Dehn said refurbishing the existing light poles and putting new LED lights on them is estimated at $320,000.

Johnson said he wanted to have a council discussion at some point on whether Brainerd even needs lighted softball fields, and council member Mike O’Day asked at what point the lights become infeasible for the city to fund.

Council member Kevin Stunek suggested games for the summer adult softball league could start sooner so the lights wouldn’t be needed on the fields at all.

President Bevans said he isn’t sure the lights are needed at all either as very few citizens actually benefit from lighted softball fields.

“I’m not sure that it benefits the city as a whole,” Bevans said. “… The other thing is, we have to cut money out of this budget. We have a firefighters lawsuit that we know we’re funding, and if we can reduce the levy from the preliminary levy, then this is one of the obvious things in my mind.”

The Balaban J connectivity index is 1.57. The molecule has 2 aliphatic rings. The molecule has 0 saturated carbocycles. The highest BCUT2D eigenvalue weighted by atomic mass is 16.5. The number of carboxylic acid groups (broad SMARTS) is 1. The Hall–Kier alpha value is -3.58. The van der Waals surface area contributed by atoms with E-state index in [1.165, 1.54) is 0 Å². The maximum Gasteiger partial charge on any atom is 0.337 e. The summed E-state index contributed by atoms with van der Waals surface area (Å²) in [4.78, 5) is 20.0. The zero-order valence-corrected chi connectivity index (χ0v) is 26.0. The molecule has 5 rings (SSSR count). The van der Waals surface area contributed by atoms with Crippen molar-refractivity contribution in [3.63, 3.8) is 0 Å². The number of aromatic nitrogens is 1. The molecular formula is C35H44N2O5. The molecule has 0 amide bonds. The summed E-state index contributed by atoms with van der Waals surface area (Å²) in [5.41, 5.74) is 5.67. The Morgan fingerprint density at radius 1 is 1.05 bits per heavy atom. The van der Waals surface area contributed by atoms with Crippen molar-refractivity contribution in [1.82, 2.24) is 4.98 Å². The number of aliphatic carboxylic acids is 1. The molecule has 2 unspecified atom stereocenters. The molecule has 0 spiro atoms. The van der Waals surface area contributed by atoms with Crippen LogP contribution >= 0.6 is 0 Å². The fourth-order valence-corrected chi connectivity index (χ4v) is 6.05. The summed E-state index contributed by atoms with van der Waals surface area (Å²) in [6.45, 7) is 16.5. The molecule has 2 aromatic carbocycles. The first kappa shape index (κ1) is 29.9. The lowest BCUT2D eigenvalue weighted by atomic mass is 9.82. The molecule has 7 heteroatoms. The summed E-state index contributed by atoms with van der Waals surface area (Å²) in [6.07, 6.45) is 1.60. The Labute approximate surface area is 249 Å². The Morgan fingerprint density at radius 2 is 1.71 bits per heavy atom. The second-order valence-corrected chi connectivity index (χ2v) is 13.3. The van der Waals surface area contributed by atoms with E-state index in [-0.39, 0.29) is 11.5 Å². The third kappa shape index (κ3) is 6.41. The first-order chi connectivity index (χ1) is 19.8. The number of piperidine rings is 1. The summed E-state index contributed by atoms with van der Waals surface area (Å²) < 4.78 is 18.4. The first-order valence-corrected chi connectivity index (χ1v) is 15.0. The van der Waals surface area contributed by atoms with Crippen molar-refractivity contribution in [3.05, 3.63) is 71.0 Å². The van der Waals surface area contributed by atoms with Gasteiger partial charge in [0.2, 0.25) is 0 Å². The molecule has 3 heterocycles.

Taking out the money for the Memorial Park lights would more than make up for the funds needed to reduce the final levy to a 3% increase. Hillman asked the council if they would like to hear from the Parks Board before then to give board members a chance to change their request. Bevans said the board could do so at the council’s next meeting Dec. 5, and he would prefer a written request prepared ahead of time for the agenda packet for that meeting. While the Parks Board is not scheduled to meet until Dec. 6, Bevans said members can call a special meeting if they wanted to.